Spelunking the obscure here, but . . . the great composer Edgard Varèse appeared uncredited as the head police officer in the 1920 version of Dr. Jekyll and Mr. Hyde, and it’s available to watch. I actually wouldn’t particularly recommend watching the whole thing — it’s slow as molasses but none too sweet. Also, the organ music played throughout has nothing to do with what happens onscreen.
Apart from Varèse’s bit part (he features intermittently from 1.01.20 to about 1.08.25), at least there is one over-the-top mad-scientist-drinking-a-vile-foamy-substance-and-transforming-into-a-monster scene, at 25.20, and one turning-back-again scene at 28.10. Robert Louis Stevenson’s deadpan ironic style comes off much better in the book, where it’s often laugh-out-loud funny, though the last twenty pages of his seventy-page story is full of boring, longwinded exposition, so I suppose there’s still some room for a movie version that beats out the original, the way James Whale’s Frankenstein was head and shoulders and neck bolts better than Mary Shelley’s snoozer.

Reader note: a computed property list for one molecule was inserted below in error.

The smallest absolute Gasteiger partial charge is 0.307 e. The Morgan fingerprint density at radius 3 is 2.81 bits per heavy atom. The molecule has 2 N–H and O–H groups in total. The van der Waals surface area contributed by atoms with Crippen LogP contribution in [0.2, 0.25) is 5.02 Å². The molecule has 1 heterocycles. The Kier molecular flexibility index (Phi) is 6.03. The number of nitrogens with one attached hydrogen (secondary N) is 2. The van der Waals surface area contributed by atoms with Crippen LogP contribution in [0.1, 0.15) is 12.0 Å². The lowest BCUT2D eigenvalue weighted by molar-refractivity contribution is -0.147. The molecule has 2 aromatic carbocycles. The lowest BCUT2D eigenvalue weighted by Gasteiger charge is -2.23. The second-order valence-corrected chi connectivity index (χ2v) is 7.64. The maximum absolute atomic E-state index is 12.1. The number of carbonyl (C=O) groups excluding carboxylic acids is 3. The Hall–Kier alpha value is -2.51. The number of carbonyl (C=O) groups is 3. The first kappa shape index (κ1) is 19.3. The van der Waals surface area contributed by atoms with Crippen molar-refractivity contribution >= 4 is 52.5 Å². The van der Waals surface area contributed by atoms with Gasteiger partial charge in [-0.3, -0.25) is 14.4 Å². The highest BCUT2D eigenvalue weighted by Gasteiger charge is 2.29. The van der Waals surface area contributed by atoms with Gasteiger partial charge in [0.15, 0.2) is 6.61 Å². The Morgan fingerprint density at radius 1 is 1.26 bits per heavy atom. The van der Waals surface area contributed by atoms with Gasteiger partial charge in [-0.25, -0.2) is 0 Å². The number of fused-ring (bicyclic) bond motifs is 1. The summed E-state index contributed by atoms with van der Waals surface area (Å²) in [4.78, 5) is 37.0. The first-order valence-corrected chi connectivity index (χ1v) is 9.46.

It is still great to see that Varèse was in a mad scientist movie, even if the producers were too stupid to cast him as the mad scientist. (He did make it there eventually on his own, anyway).